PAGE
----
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set of executive officers to whose hands the management of our concerns could be entrusted with entire confidence. The result is before the public. The society has prospered, during the two years of its location at Hartford, beyond all former experience; and its friends owe a tribute of respect and gratitude, not only to their departed fellow-laborer, but to the gentlemen associated with bim in the supervision of its affairs, one of whom, the Rev. Gustavus F. Davis, D. D., late pastor of the First Baptist Church in Hartford, has also gone to receive from the God of peace the rewards promised to the peacemaker.

We trust, however, that the cause will lose nothing by the society's removal to Boston. It is obviously the best place for the seat of our operations that can be found in America. The focus of business, intelligence and religious influence to all that section of our country where the deepest interest has been taken in this cause, the metropolis of New England offers very peculiar facilities for the prosecution of our enterprise. It is a sort of moral observatory and light-house to the nation ; and froin its past services in the cause of liberty, benevolence and reform, we may confidently expect much aid in the great work of universal and permanent peace. This resting-place of the Pilgrims was the cradle of foreign missions, the temperance reform, and many other enterprises that are now rallying the wise and the good in all parts of our country, and blessing the nation and the world. Here was blown in 1814 the first blast that roused the friends of peace in our own and other lands, to the claims of this long-neglected cause; and the venerable man who blew those angel-notes of universal peace and love, still lingers among us to rejoice in the progress and brightening prospects of an enterprise to which be devoted the best energies of his life. We trust that the mantle of Elijah has fallen upon more than one Elisha ; and from the tried and able friends of our cause, clustered in larger numbers around this city than any other place in America, we expect such aid in the publication of our periodical, and such support in our general operations, as will more than justify the society's removal.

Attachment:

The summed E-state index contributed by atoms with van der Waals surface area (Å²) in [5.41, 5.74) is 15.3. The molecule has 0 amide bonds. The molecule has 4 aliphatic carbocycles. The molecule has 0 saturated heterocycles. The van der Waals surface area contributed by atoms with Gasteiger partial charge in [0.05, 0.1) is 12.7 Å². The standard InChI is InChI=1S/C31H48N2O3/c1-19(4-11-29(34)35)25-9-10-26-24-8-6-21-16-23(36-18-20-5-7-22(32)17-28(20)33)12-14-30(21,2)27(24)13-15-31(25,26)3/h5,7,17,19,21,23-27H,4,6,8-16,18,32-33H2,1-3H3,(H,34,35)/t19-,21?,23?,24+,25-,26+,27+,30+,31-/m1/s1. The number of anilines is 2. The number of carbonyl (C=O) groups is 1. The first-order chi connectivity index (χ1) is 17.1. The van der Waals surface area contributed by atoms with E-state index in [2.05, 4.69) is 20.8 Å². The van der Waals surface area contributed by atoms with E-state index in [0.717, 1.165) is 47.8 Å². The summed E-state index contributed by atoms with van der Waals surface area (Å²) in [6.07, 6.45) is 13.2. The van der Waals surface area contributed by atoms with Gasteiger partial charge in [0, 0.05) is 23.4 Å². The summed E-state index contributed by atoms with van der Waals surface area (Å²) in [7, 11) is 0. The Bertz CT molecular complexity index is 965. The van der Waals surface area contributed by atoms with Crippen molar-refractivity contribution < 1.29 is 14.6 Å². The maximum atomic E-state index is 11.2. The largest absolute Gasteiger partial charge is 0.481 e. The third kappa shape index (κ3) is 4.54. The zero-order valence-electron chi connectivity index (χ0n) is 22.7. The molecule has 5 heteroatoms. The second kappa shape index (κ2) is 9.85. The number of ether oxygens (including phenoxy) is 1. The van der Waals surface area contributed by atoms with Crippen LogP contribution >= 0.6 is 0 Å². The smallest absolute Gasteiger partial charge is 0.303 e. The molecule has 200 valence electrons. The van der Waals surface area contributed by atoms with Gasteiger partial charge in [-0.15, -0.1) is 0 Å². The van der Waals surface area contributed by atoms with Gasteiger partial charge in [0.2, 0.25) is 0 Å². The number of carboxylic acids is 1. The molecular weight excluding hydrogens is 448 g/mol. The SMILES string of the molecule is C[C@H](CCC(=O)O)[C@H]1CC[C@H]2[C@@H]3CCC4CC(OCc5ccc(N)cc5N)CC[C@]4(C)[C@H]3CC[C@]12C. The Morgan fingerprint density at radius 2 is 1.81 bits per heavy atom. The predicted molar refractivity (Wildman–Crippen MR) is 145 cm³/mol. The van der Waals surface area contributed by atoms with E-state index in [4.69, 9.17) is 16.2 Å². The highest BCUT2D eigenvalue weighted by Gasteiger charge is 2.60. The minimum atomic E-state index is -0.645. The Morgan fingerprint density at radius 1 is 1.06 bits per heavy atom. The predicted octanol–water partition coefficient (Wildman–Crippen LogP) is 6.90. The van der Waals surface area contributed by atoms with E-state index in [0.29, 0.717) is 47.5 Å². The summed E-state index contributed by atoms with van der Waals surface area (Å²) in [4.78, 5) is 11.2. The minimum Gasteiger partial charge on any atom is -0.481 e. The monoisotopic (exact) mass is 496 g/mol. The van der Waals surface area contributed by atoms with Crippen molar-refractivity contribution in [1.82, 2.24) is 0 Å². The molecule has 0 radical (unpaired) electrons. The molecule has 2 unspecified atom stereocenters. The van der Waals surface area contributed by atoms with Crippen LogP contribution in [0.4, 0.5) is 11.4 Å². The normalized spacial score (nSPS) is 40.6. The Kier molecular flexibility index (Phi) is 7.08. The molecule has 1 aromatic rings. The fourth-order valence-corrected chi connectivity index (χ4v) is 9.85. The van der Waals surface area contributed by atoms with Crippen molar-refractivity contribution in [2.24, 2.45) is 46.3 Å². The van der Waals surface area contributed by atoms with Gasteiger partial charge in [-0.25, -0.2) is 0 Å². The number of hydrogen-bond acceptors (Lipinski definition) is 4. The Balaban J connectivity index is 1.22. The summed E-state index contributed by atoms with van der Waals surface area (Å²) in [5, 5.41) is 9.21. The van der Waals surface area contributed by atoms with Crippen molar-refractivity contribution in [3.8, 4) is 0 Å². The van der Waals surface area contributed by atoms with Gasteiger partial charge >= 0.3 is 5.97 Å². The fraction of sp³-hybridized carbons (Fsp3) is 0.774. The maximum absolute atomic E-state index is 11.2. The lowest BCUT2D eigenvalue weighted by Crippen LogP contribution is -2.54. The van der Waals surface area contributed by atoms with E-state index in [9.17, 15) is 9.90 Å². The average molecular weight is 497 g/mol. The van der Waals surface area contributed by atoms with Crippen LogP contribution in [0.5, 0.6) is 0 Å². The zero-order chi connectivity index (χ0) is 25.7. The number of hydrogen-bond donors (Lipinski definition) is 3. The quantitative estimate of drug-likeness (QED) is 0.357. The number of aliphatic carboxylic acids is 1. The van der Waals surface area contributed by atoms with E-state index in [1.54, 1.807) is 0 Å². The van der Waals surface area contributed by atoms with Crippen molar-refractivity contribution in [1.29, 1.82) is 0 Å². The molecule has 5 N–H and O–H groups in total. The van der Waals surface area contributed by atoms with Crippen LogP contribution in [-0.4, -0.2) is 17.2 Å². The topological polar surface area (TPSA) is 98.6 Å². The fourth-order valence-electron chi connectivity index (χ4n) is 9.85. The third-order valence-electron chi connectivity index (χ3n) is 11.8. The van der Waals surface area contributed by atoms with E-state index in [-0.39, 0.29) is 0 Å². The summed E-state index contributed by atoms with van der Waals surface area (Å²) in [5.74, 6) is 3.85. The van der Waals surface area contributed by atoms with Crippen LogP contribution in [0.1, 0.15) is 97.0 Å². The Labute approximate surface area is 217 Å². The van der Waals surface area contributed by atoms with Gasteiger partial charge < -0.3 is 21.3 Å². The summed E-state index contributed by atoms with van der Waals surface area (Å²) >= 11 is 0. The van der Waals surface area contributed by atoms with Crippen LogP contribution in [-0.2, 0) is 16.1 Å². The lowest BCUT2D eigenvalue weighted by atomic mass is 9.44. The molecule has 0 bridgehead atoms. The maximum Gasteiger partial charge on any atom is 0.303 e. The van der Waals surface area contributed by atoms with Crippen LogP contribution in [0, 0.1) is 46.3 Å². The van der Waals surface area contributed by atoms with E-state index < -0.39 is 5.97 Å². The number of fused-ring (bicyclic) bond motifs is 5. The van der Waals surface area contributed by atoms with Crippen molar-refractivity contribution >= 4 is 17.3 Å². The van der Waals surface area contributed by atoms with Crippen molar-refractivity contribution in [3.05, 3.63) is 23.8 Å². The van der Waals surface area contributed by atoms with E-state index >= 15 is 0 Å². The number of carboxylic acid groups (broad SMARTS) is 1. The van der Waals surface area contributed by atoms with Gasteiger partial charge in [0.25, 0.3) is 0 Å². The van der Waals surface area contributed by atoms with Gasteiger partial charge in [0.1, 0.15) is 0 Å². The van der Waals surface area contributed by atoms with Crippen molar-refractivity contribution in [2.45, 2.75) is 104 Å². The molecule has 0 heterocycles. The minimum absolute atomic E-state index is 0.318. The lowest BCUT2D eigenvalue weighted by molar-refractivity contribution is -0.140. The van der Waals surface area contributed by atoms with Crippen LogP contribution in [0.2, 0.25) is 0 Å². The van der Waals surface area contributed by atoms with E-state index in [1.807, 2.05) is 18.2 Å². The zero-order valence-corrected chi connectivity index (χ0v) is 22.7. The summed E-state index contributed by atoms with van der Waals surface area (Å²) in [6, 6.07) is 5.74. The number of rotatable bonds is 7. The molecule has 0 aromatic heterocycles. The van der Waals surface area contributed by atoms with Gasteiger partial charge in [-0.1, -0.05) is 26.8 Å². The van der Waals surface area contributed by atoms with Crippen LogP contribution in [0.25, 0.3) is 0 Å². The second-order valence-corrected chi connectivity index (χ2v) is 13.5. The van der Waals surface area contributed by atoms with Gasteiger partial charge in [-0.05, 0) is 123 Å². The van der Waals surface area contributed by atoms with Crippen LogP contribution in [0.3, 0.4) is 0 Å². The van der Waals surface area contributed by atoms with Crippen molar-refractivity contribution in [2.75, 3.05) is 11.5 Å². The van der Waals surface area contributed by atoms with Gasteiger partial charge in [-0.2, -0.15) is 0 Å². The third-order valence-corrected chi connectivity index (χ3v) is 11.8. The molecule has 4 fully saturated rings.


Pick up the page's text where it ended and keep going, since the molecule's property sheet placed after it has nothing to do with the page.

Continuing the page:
II. PERIODICAL OF THE SOCIETY.

This work, conducted hitherto with such ability as to command a high degree of respect on both sides of the Atlantic, must of course pass into other hands. Whether it will continue to deserve the reputation it has won, it is not for us to predict; but, with the aid of former contributors to its pages, and additional assistance from men of learning, taste and talent in this region pledged to our cause, we shall hope to render it even more useful to common, and not less interesting to cultivated minds.

We contemplate no special change in the work, except in making it more strictly the organ of our society, and a more faithful chronicler of efforts in our cause through the world. We shall aim to keep our readers informed, not only of what is thought on the subject of peace, but of what is done for the spread of its principles; and, for this purpose, we shall occasionally quote from contemporary journals and other works, enough to mark the favorable change which we believe to be silently, yet steadily going on in the public mind beyond the sphere of efforts made by the plighted friends of this enterprise. The work, however, will retain the same general features, and be devoted still to the discussion of important topics connected with our cause, to brief notices of current publications involving more or less of our principles, and to general intelligence concerning the civil and political affairs of the world.